It’s Friday night in downtown San Jose. As you stroll along North San Pedro Street, a number of inviting restaurants tempt—but just ahead, a lively plaza with rows upon rows of string lights beckons like a beacon. Glowing red letters above the entrance announce your destination: San Pedro Square Market.
San Jose’s first food hall, a staple of downtown celebrating its twentieth anniversary this September, has gained recognition as a thriving community hub with over a dozen food and beverage vendors. Step inside, and you’ll find a fashionably industrial interior with transparent warehouse-style doors, modern light fixtures, and weathered brick. On the back patio, bands perform live music six nights a week.
With so many possibilities, making a culinary choice can be downright daunting. Not to worry, we’ll help you navigate with these eight recommendations:
The Californication at Crepes & More
Ever wondered what California tastes like? Look no further than the Californication at Crepes & More. The crepe version of the Golden State requires chicken, chipotle, corn, jalapenos, onions, pepper jack, cheddar cheese, and avocado—because can anything truly represent California without avocado? Your meal also comes with a show. There’s something satisfying about watching someone smooth crepe batter across a hot plate. And when the generous heaping of toppings are finally folded into the welcoming arms of a golden-brown blanket, it’s like coming home.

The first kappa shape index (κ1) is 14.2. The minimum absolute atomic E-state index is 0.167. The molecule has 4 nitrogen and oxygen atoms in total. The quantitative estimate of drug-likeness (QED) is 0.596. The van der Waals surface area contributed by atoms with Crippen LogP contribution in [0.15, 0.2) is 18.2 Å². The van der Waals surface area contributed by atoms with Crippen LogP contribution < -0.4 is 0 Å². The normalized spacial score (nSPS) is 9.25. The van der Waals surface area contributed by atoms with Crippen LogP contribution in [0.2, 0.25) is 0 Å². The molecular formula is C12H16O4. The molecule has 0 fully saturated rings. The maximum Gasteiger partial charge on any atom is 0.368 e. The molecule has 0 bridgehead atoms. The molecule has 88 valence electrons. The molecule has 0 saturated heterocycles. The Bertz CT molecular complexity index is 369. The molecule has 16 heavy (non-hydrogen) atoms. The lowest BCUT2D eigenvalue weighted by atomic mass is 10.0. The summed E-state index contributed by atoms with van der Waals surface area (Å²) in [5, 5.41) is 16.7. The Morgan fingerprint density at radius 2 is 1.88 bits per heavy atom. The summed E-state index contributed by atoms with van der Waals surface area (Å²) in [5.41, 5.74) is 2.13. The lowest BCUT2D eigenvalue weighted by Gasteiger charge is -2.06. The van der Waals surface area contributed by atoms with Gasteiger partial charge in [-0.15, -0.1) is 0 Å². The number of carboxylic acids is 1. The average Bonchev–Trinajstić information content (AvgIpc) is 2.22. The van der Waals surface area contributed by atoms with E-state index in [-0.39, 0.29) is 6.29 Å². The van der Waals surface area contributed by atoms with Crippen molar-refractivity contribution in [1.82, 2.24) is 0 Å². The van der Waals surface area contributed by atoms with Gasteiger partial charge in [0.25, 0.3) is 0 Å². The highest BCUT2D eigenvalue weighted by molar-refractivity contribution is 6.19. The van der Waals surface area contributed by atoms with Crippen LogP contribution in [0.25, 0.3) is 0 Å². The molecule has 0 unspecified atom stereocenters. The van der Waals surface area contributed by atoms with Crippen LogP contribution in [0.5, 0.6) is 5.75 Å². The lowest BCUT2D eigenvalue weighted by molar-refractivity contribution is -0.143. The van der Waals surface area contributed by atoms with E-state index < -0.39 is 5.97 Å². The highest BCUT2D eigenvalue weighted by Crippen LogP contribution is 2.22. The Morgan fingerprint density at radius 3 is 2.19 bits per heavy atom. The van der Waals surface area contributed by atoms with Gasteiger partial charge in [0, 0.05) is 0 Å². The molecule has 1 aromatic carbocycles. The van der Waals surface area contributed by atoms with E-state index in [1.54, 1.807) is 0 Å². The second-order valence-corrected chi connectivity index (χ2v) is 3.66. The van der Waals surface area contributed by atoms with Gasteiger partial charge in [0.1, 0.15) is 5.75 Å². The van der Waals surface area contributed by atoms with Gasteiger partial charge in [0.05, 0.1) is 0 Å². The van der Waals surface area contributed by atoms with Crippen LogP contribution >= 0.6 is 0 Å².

Ceviche and lomo saltado at Jora Peruvian Food
If Jora (pronounced “ho-rah”) is your first venture into Peruvian cuisine, you’ll want to order the country’s national dish: ceviche. You know it’s a big deal because the nation dedicated an entire holiday to it. To bring this classic recipe to life, Jora accompanies fresh fish with tiger’s milk (a spicy citrus marinade), yam, and several kinds of Peruvian corn (canchita, chulpi, and choclo). For your main, go for the lomo saltado—sautéed strips of beef tenderloin stir-fried alongside fresh tomato, red onion, aji amarillo (yellow chili pepper), and fries. You’ll taste the care behind the meal because Arturo and Juan, the Peruvian partners behind Jora, operate under the motto, “we cook as if we’re cooking for family.”
Raspberry Hang Glider at The Three Sisters
The Victorian-themed bar known as the Three Sisters is hard to miss. Look for three painted ladies in gilded frames peeking over the bartender’s shoulder as if to make sure your old fashioned is properly made. The featured trio—Anita, Emma, and Isabella—are the lovely daughters of Captain Thomas Fallon, one of San Jose’s earliest mayors. In fact, across the street, you’ll catch a glimpse of his 18th century home in the fading light. If you turn back to the bartender and ask about the most popular drink on the cocktail menu, he’ll steer you toward the Raspberry Hang Glider. If you’re looking for a sweet, refreshing drink, this blend of raspberries, vodka, and lemon juice, topped with soda should be just the thing. Regulars also say they make a killer Bloody Mary.
Joe’s Special at Pizza Bocca Lupo